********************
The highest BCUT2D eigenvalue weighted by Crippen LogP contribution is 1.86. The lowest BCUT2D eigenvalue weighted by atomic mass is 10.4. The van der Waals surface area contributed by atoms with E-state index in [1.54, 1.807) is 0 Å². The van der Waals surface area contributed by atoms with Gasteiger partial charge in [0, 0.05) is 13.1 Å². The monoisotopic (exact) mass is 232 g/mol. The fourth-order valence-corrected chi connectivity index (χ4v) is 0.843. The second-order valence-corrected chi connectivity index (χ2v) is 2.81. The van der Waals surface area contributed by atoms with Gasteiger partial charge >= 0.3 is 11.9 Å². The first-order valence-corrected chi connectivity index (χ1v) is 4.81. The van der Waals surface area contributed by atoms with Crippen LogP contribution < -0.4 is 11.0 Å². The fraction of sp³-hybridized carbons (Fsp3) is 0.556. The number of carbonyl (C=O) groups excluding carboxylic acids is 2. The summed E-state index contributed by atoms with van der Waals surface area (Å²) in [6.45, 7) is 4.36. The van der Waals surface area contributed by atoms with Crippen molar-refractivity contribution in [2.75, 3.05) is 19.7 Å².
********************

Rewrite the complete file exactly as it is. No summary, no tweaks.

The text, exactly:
The highest BCUT2D eigenvalue weighted by Crippen LogP contribution is 1.86. The lowest BCUT2D eigenvalue weighted by atomic mass is 10.4. The van der Waals surface area contributed by atoms with E-state index in [1.54, 1.807) is 0 Å². The van der Waals surface area contributed by atoms with Gasteiger partial charge in [0, 0.05) is 13.1 Å². The monoisotopic (exact) mass is 232 g/mol. The fourth-order valence-corrected chi connectivity index (χ4v) is 0.843. The second-order valence-corrected chi connectivity index (χ2v) is 2.81. The van der Waals surface area contributed by atoms with Gasteiger partial charge >= 0.3 is 11.9 Å². The first-order valence-corrected chi connectivity index (χ1v) is 4.81. The van der Waals surface area contributed by atoms with Crippen LogP contribution < -0.4 is 11.0 Å². The fraction of sp³-hybridized carbons (Fsp3) is 0.556. The number of carbonyl (C=O) groups excluding carboxylic acids is 2. The summed E-state index contributed by atoms with van der Waals surface area (Å²) in [6.45, 7) is 4.36. The van der Waals surface area contributed by atoms with Crippen molar-refractivity contribution in [2.75, 3.05) is 19.7 Å².